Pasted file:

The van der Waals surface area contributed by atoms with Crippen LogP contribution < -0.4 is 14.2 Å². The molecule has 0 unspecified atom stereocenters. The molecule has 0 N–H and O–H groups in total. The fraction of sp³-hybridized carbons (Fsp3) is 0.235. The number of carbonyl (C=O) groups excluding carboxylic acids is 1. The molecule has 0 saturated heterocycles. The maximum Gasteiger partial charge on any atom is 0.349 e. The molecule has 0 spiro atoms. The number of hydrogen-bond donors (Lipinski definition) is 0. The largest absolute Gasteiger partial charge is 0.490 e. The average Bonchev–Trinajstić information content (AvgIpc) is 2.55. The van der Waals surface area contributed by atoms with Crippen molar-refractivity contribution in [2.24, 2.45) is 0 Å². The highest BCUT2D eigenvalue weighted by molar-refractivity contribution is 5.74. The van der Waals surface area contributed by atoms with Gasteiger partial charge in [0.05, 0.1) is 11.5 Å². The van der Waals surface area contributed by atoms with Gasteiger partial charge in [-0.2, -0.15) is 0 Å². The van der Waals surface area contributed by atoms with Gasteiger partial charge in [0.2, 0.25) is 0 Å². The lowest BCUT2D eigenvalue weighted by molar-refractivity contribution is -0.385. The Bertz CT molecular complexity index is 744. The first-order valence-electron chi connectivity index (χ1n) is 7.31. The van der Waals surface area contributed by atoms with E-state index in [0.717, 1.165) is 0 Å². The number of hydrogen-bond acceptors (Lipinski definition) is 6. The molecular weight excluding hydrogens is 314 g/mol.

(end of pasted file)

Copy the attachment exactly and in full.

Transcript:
The van der Waals surface area contributed by atoms with Crippen LogP contribution < -0.4 is 14.2 Å². The molecule has 0 unspecified atom stereocenters. The molecule has 0 N–H and O–H groups in total. The fraction of sp³-hybridized carbons (Fsp3) is 0.235. The number of carbonyl (C=O) groups excluding carboxylic acids is 1. The molecule has 0 saturated heterocycles. The maximum Gasteiger partial charge on any atom is 0.349 e. The molecule has 0 spiro atoms. The number of hydrogen-bond donors (Lipinski definition) is 0. The largest absolute Gasteiger partial charge is 0.490 e. The average Bonchev–Trinajstić information content (AvgIpc) is 2.55. The van der Waals surface area contributed by atoms with Crippen molar-refractivity contribution in [2.24, 2.45) is 0 Å². The highest BCUT2D eigenvalue weighted by molar-refractivity contribution is 5.74. The van der Waals surface area contributed by atoms with Gasteiger partial charge in [0.05, 0.1) is 11.5 Å². The van der Waals surface area contributed by atoms with Gasteiger partial charge in [-0.2, -0.15) is 0 Å². The van der Waals surface area contributed by atoms with Gasteiger partial charge in [0.2, 0.25) is 0 Å². The lowest BCUT2D eigenvalue weighted by molar-refractivity contribution is -0.385. The Bertz CT molecular complexity index is 744. The first-order valence-electron chi connectivity index (χ1n) is 7.31. The van der Waals surface area contributed by atoms with E-state index in [0.717, 1.165) is 0 Å². The number of hydrogen-bond acceptors (Lipinski definition) is 6. The molecular weight excluding hydrogens is 314 g/mol.